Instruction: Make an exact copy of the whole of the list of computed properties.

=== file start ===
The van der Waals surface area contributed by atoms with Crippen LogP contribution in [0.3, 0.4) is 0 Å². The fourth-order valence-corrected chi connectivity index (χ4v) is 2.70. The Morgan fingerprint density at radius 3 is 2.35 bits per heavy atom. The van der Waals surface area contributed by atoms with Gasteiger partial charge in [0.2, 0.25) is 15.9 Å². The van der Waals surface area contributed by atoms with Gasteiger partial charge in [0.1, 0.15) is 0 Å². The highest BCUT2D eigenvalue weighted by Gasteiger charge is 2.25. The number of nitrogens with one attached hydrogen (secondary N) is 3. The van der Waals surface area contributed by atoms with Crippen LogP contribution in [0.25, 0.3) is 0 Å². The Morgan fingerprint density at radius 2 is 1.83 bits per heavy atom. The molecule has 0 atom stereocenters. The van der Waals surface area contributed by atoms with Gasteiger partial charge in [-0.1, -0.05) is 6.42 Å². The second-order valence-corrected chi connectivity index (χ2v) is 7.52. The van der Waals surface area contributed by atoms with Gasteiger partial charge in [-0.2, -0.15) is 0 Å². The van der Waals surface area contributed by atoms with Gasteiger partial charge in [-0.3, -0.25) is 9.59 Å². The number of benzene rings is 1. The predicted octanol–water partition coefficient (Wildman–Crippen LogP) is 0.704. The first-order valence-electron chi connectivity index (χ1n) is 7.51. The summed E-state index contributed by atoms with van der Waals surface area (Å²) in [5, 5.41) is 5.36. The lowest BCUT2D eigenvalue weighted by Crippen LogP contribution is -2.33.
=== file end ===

The van der Waals surface area contributed by atoms with Crippen LogP contribution in [0.3, 0.4) is 0 Å². The fourth-order valence-corrected chi connectivity index (χ4v) is 2.70. The Morgan fingerprint density at radius 3 is 2.35 bits per heavy atom. The van der Waals surface area contributed by atoms with Gasteiger partial charge in [0.2, 0.25) is 15.9 Å². The van der Waals surface area contributed by atoms with Gasteiger partial charge in [0.1, 0.15) is 0 Å². The highest BCUT2D eigenvalue weighted by Gasteiger charge is 2.25. The number of nitrogens with one attached hydrogen (secondary N) is 3. The van der Waals surface area contributed by atoms with Crippen LogP contribution in [0.25, 0.3) is 0 Å². The Morgan fingerprint density at radius 2 is 1.83 bits per heavy atom. The molecule has 0 atom stereocenters. The van der Waals surface area contributed by atoms with Gasteiger partial charge in [-0.1, -0.05) is 6.42 Å². The second-order valence-corrected chi connectivity index (χ2v) is 7.52. The van der Waals surface area contributed by atoms with Gasteiger partial charge in [-0.2, -0.15) is 0 Å². The van der Waals surface area contributed by atoms with Gasteiger partial charge in [-0.3, -0.25) is 9.59 Å². The number of benzene rings is 1. The predicted octanol–water partition coefficient (Wildman–Crippen LogP) is 0.704. The first-order valence-electron chi connectivity index (χ1n) is 7.51. The summed E-state index contributed by atoms with van der Waals surface area (Å²) in [5, 5.41) is 5.36. The lowest BCUT2D eigenvalue weighted by Crippen LogP contribution is -2.33.